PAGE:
Research Article

Treadmill Integrated Robot-assisted Ankle Dorsiflexion Training for Stroke Rehabilitation: A Pilot Randomized Controlled Trial

by Susan S Conroy1,2*, Anindo Roy1-3, Laurence S Magder4, Derek J Eversley2, Kate C Flores2, Zachary Kerns2, Steven J Kittner1,5, Richard F Macko1,2,4

1Department of Research and Development, VA Maryland Health Care System, Baltimore, Maryland, USA

2Geriaxatric Research Education and Clinical Center, Veterans Health Administration, Baltimore, Maryland, USA

3Department of Engineering, University of Maryland, College Park, Maryland, USA

4Department of Epidemiology and Public Health, University of Maryland, Baltimore, Maryland, USA

5Department of Neurology, University of Maryland, Baltimore, Maryland, USA

*Corresponding author: Susan S Conroy, Department of Research and Development, VA Maryland Health Care System, Baltimore, Maryland, USA

Received Date: 31 December, 2023

Accepted Date: 05 January, 2024

Published Date: 08 January, 2024

Citation: Conroy SS, Roy A, Magder LS, Eversley DJ, Flores KC, et al. (2024) Treadmill Integrated Robot-assisted Ankle Dorsiflexion Training for Stroke Rehabilitation: A Pilot Randomized Controlled Trial. Int J Cerebrovasc Dis Stroke 7: 170. https://doi.org/10.29011/2688-8734.100170

Abstract

Ankle hemiparesis is a common post-stroke problem that impairs walking and exoskeletal robots are an emerging joint-specific tool that can address ankle deficits and automate therapy. This single-blind randomized controlled trial compared 6-week treadmillankle robot (TMR) training to 6-week treadmill (TM) only training on paretic ankle motor control and gait performance. Fortyfive participants with chronic stroke (>5 months to 6+ years) trained three times per week for six weeks. The groups were not statistically different at baseline, however, more TMR participants used ankle foot orthosis (AFO) (61%TMR; 36% TM). The primary analysis was based on intention-to-treat using a longitudinal regression model and analyzed post-training outcomes at week-six and at retention six-weeks and three-months after training. We found no significant between group ankle dorsiflexion (DF) and gait velocity change at week-six or at retention. The six-week mean peak paretic DF swing angle was 4.84 degrees (SD 6.83) and 4.2 degrees (SD 6.83) p=0.63 and the DF angle at foot strike was -0.70 degrees (SD 6.55) and -0.46 degrees (SD 5.70) p=0.84, respectively, in TMR and TM. Within group gait velocity improvement was similar with a mean increase of 0.54 m/s (SD 0.24) and 0.56 m/s (SD 0.32) p=0.48 in TMR and TM respectively, that was durable through retention. Integrating ankle robot training with TM walking was not significantly better than treadmill training alone. Future larger studies with refined eligibility criteria and randomization strata that balance key gait determinates are needed to further determine effectiveness on ankle function and gait.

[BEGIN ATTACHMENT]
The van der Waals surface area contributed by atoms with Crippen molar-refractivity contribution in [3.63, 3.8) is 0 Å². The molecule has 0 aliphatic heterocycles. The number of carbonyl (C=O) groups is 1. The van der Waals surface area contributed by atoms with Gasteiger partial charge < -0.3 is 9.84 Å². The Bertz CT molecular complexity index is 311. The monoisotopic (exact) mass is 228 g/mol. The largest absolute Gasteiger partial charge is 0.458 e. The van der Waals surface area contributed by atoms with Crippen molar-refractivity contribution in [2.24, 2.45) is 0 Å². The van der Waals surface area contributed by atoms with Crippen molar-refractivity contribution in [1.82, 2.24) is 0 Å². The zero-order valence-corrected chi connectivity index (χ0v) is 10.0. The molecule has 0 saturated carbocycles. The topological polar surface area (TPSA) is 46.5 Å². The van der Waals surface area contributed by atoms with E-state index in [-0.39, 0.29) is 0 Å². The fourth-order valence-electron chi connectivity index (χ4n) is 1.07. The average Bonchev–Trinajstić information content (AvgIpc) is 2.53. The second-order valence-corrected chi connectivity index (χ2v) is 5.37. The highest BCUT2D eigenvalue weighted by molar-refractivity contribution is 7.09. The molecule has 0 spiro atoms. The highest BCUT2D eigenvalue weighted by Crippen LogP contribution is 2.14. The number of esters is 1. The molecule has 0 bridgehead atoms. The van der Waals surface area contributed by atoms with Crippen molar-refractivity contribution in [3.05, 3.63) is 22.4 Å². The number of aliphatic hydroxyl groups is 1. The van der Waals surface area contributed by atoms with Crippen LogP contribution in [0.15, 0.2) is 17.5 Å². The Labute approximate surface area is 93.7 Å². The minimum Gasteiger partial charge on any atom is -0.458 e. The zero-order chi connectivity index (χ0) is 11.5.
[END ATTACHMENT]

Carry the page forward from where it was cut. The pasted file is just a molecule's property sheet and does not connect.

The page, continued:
Keywords: Stroke; Rehabilitation robotics; Ankle robot; Hemiparetic gait; Foot drop

Introduction

Stroke is the leading cause of long-term adult disability and reduced ankle dorsiflexor (DF) strength, or foot drop, affects 2030% of stroke survivors [1]. The ankle joint is an integral link between the limb and environment and loss of ankle strength after a stroke results in decreased walking endurance, temporal asymmetry and reduced gait velocity [1-3]. Hemiparetic gait compensations for DF weakness are characterized by poor foot clearance and impaired midstance stability and contribute to an increased metabolic cost of walking and fall risk [2,4,5]. Management is limited to passive external support via an ankle foot orthosis (AFO) and active gait training, if employed, is laborintensive and does not deliver the timing, assistance, and intensity necessary for motor learning [4,6,7]. These methods may improve safety and speed but do not result in a sustained therapeutic effect characterized by functional independence when not worn [6,8-10].

Emerging adaptive assist-as-needed impedance control [11], modular wearable exoskeletal robot devices, and integrated sensor systems [12-14] can automate ankle training during gait and provide high intensity repetitive locomotor practice with somatosensory input. In this manner, experience-driven motor learning and neuroplasticity [15] can be maximized. Recommendations on the most effective control strategy and robotic ankle rehabilitation program is unclear, however, due to the heterogeneity of robot devices, small sample sizes and limited randomized controlled trials [16]. An unanswered question is whether the integration of robot-assisted neuromotor ankle control with treadmill training can positively impact the multi-faceted task of overground (OG) walking and have carryover when removed. We conducted a randomized controlled trial to investigate the benefit of precisely timed and graded robotic DF assist within the context of treadmill training to promote human-robotic cooperative locomotor learning across a broad population of individuals with stroke deficits. We hypothesized that treadmill-integrated ankle robot (TMR) training would improve our primary outcomes of DF and walking speed more than treadmill training alone (TM) and would have durable benefits while not wearing the robot 6-weeks and 3 months after training completion. This paper reports the comparative effectiveness of TMR versus TM based on unassisted (non-robotic) gait outcomes of peak paretic ankle dorsiflexion (DF) swing angle, DF angle at foot strike and self-selected OG gait velocity.

Materials and Methods

This was a parallel group randomized controlled trial utilizing a single blind where assessors were blinded to group assignment. Recruitment and informed consent procedures followed approved practices by the University of Maryland, Baltimore Institutional Review Board and the Baltimore Veterans Affairs Research and Development Committee and the study was conducted in compliance with all ethical practices and guidelines. Randomization using permuted blocks in two strata occurred after baseline testing defined by baseline gait speed where speeds ≥0.5 m/s separated fast walkers from slow walkers. The study statistician sent the concealed computer-generated allocation to the study coordinator upon each assignment via e-mail using study identification number. Subjects were expected to participate 3-times a week in their randomized 6-week gait training program.